When the team came out in September, I was surprised to see only 3 guys: Al, a well-seasoned hand who was the backhoe operator, Pablo, the general laborer, and the dump truck driver whose name I forget. Turns out these guys were more than enough for the job! I was initially concerned about a few things – the pool was in our back yard, and down a steep incline from the end of our driveway, so I wasn’t sure how they would get to the pool or remove all the concrete and dump the dirt; and we had finally, after several years of asking, just gotten our cable company to install a new cable run to our house, and it ran right under the yard between the driveway and the pool; and our deck was right along the edge of the path to the pool, so we were nervous about having heavy machinery breaking up concrete right beside it. I mentioned this to the guys, and they took it all in stride: they used a load of dirt to build a ramp from the driveway to the pool, they painted a line over the cable run and Al made sure to not turn the backhoe over that area so the crawler treads wouldn’t tear up the cable, and Al ran the backhoe with such skill that I quickly stopped worrying about the deck. True pros!
They began by removing the fence surrounding the pool area, jackhammering the pool surface to pieces, and pushing the patio slabs into the hole. Al then used the backhoe shovel to lift the pieces of the pool maybe 20 feet into the air and drop them so they’d break up into manageable chunks. Since they couldn’t get the dump truck down the ramp, Al then drove the backhoe back and forth between the pool and the driveway, up the ramp, to drop each shovelful of concrete into the dump truck. This took many, many trips – I don’t recall how many full truckloads of concrete there were, but there were lots! But Al was careful on each trip not to turn the backhoe on the line where the cable was, and the cable survived the whole affair unscathed. They removed all the debris – cement, rebar, pool equipment, fence; the removal took about 2 or 3 days, at which point we had a giant dirt hole where our pool had been. They then trucked in load after load of clean fill, dumping each load on the dirt ramp; Al then drove back and forth with shovelfuls of dirt to fill in the pool, packing it down with both the shovel head and driving over with the crawler treads. The filling took a couple of days, after which they used a smaller bobcat to spread about 4″ of topsoil. They then grass-seeded and strawed the area, including the area where the backhoe had driven over the lawn and the dirt ramp to the driveway.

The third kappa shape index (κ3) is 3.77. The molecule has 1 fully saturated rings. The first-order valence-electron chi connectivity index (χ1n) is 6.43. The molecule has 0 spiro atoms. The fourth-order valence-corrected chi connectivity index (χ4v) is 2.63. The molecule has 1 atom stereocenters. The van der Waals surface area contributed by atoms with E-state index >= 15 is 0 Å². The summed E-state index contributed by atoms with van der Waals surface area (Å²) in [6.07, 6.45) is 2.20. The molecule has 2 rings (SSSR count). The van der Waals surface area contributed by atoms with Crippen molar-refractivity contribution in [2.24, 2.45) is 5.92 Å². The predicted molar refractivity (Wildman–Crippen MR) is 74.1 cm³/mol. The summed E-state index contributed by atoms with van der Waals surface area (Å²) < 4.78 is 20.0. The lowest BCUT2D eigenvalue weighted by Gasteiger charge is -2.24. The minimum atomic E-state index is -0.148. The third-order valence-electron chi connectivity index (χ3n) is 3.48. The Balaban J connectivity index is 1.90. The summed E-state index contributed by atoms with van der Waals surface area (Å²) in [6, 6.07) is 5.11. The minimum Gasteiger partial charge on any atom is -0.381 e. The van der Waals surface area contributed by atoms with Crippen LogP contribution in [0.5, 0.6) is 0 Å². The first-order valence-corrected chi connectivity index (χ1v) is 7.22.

The only mishap came when the backhoe blew a hydraulic line, which took about a half day to fix. There were also a few days when the crew wasn’t working, either due to rain or obligations elsewhere, so even though the work was about 4-5 days total it stretched over a couple of weeks. But Allen had said when doing the initial assessment that they preferred to do it that way, to get a chance to get some rain on the dirt so it would help with settling. And when they had to decamp at one point for a couple of days to work on another job, Allen apologized for the inconvenience and offered to pay the permit costs for the job.
I couldn’t be happier with the result. We now have a back yard where we previously had an unsightly and troublesome pool. The grass has grown in wonderfully (watered religiously), and we’re now discussing what we want to do next – patio, deck addition, gardens… (I joked with my wife that it now looks like the perfect place for a pool.) My only regret is that I didn’t do this 13 years ago when we first moved in. And if I ever have to remove another pool (which I hope I don’t), I wouldn’t hesitate to call Atlantic again. Real professionals and good people.